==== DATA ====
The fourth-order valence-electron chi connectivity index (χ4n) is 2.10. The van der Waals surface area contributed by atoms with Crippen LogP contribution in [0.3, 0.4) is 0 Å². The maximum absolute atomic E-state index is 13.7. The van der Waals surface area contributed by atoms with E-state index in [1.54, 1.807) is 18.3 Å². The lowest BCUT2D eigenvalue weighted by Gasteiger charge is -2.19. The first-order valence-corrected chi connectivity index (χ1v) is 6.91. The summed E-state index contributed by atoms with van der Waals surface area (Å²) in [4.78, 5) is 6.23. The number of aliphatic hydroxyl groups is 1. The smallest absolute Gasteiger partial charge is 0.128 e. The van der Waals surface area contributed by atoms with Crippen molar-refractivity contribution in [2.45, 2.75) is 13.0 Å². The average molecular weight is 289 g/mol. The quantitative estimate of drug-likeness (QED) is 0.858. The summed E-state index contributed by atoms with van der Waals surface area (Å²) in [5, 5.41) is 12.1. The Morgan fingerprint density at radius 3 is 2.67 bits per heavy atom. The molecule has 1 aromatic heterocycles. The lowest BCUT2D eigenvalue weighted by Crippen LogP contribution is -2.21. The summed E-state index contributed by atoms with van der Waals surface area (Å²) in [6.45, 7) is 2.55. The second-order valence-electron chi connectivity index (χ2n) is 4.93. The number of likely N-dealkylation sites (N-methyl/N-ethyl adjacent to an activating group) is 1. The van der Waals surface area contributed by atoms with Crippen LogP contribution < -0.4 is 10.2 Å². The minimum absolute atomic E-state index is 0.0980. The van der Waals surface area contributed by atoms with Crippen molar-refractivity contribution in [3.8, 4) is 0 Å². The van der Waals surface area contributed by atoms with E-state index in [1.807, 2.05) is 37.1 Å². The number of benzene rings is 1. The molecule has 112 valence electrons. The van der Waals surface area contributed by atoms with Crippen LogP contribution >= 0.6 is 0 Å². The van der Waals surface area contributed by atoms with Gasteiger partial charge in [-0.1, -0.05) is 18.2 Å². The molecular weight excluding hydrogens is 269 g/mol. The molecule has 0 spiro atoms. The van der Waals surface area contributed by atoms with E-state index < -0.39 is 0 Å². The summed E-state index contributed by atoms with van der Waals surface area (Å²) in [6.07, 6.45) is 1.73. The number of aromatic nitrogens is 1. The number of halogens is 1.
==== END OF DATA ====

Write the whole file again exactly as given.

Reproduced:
The fourth-order valence-electron chi connectivity index (χ4n) is 2.10. The van der Waals surface area contributed by atoms with Crippen LogP contribution in [0.3, 0.4) is 0 Å². The maximum absolute atomic E-state index is 13.7. The van der Waals surface area contributed by atoms with E-state index in [1.54, 1.807) is 18.3 Å². The lowest BCUT2D eigenvalue weighted by Gasteiger charge is -2.19. The first-order valence-corrected chi connectivity index (χ1v) is 6.91. The summed E-state index contributed by atoms with van der Waals surface area (Å²) in [4.78, 5) is 6.23. The number of aliphatic hydroxyl groups is 1. The smallest absolute Gasteiger partial charge is 0.128 e. The van der Waals surface area contributed by atoms with Crippen molar-refractivity contribution in [2.45, 2.75) is 13.0 Å². The average molecular weight is 289 g/mol. The quantitative estimate of drug-likeness (QED) is 0.858. The summed E-state index contributed by atoms with van der Waals surface area (Å²) in [5, 5.41) is 12.1. The Morgan fingerprint density at radius 3 is 2.67 bits per heavy atom. The molecule has 1 aromatic heterocycles. The lowest BCUT2D eigenvalue weighted by Crippen LogP contribution is -2.21. The summed E-state index contributed by atoms with van der Waals surface area (Å²) in [6.45, 7) is 2.55. The second-order valence-electron chi connectivity index (χ2n) is 4.93. The number of likely N-dealkylation sites (N-methyl/N-ethyl adjacent to an activating group) is 1. The van der Waals surface area contributed by atoms with Crippen LogP contribution < -0.4 is 10.2 Å². The minimum absolute atomic E-state index is 0.0980. The van der Waals surface area contributed by atoms with Crippen molar-refractivity contribution in [3.8, 4) is 0 Å². The van der Waals surface area contributed by atoms with E-state index in [1.807, 2.05) is 37.1 Å². The number of benzene rings is 1. The molecule has 112 valence electrons. The van der Waals surface area contributed by atoms with Crippen LogP contribution >= 0.6 is 0 Å². The van der Waals surface area contributed by atoms with Gasteiger partial charge in [-0.1, -0.05) is 18.2 Å². The molecular weight excluding hydrogens is 269 g/mol. The molecule has 0 spiro atoms. The van der Waals surface area contributed by atoms with E-state index < -0.39 is 0 Å². The summed E-state index contributed by atoms with van der Waals surface area (Å²) in [6.07, 6.45) is 1.73. The number of aromatic nitrogens is 1. The number of halogens is 1.